Mets don’t need Juan Soto’s splash to get the help they need

The Mets acquired players on back-to-back days this week — first baseman/DH Daniel Vogelbach, then receiver Michael Perez — both from the Pirates. They also checked Juan Soto and at least thought of Shohei Ohtani, who both belong to a slightly different category.

The Mets know their chances of landing Soto are slim and Ohtani even slimmer. So surely it’s time to aim somewhere between what they got and what they dream of. Fortunately, there is a lot of common ground here.

Billy Eppler is one of those new GMs who works all the time (maybe not as much as his Padres counterpart AJ Preller, who can sleep at the stadium, but as much as anyone else). So I don’t tell him anything he doesn’t know. But let’s face it. The Mets need more help, even though they impressively snapped their three-game losing streak with an 8-5 victory over the Padres at Citi Field.

The team that seemed almost perfect at the start is starting to show obvious cracks. The formation that was hitting near .300 with runners in the scoring position has returned to the franchise norm lately by being much smaller in the big runs. The bullpen that already needed depth (not to mention a southpaw) lost hot rookie Colin Holderman in the straight trade for Vogelbach.

It’s pretty clear what the two needs are: another bat in the middle of the order and help from the bullpen. When you asked a Mets superior what the priority was, it was like asking which of his children he liked best. He just couldn’t decide.

The answer is obviously both. The Mets aren’t going to win it all without a strengthened roster and a bullpen, unless of course prayers are answered and Jacob deGrom ends this season like he started last.

Billy Eppler, right, with Buck Showalter
Billy Eppler, right, with Buck Showalter
Tom Di Pace

Manager Buck Showalter says the Mets have a Grom plan and schedule that they won’t mention for obvious reasons (yes, of course, they’ve had to push him back many, many times). And Showalter adds, “If anything happens that deviates from that plan, we will.”

Truer words have never been said. They won’t risk deGrom’s billion-dollar arm any more (by the estimate of some who remember when), not when there’s still hope of starting that dream playoff rotation with deGrom and Max Scherzer, such a healthy one-two punch to rival Koufax and Drysdale, and a few others.

While it might feel like waiting for Godot, if deGrom can come back intact, there’s probably nothing in the commercial market they can do to compete with that.

Soto, of course, has a chance of being dealt. Just not very likely for the Mets. It’s very hard to imagine Washington wanting to see the best hitter in the game in the other dugout in its division for the next two and a half years, and probably much longer than that since owner Steve Cohen is the only man in baseball. who could probably lock Soto up, no questions asked.

Ohtani is a player Eppler knows well, having lured him to Anaheim (or Los Angeles if you prefer) rather than many other suitors who yearned for the two-way phenomenon, and who has only grown in value ever since. that he established himself as one of the best hitters. and one of the best pitchers in the game – not to mention perhaps the most incredible athlete and biggest draw the sport has ever seen. Current word, however, is that the Angels are ‘highly unlikely’ to deal Ohtani now – no surprise since their MO has been collecting Superstars, more so than winning matches.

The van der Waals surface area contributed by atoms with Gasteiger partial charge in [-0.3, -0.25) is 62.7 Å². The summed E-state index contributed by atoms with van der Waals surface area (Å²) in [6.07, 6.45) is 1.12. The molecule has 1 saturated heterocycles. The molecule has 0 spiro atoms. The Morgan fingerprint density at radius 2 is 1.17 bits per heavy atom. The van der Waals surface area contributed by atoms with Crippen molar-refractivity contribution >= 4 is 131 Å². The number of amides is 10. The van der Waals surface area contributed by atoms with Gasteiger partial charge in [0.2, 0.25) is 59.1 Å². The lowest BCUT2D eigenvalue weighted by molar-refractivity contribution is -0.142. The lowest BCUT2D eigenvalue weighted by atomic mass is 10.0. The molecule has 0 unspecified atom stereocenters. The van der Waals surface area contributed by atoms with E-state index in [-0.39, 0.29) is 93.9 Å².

And now back to the reality part of the column.

Josh Bell
Josh Bell

The pen was a problem almost from the beginning of things. They need a trainer, and especially a left-hander. David Robertson, whom Eppler has known since his Yankees days, would make sense to settle down.

As for the southpaw, much needed long before Joely Rodriguez had another tough outing on Sunday, they’re in luck. Lots of crummy-to-mid teams have viable southpaws in the bullpen, and they should add at least one from Matt Moore, Andrew Chafin, Tanner Scott, Joe Mantiply, Gregory Soto and an old friend Aaron Loup.

The hitter will be the hardest. While Vogelbach will help against right-handed pitchers (a plus 153 OPS against right-handed pitchers with the Pirates), they need more pop in a roster overly reliant on MVP candidate Pete Alonso, who must be tired of carrying the club (c It was his three-run home run and four RBI that saved the night on Sunday.) The Mets should consider Josh Bell, Nelson Cruz, Ian Happ, Andrew Benintendi, Trey Mancini and Willson Contreras for the role.

Andre Chafin
Andre Chafin
Trey Mancini
Trey Mancini
Getty Images

Francisco Alvarez has a power you just don’t see. Scherzer said he reminded him of Vladimir Guerrero’s power when he was in Double-A. But he’s struggled since moving to Triple-A. The Mets will therefore have to bring in a more proven product.

As with left-handed relievers, they are in good shape as long as there is enough supply to meet demand. Any of the six guys from the previous paragraph would suffice. But from there, the top picks would be Bell, Contreras, and Happ. Of course, they are not Soto or Ohtani. But any of this trio would do just fine.

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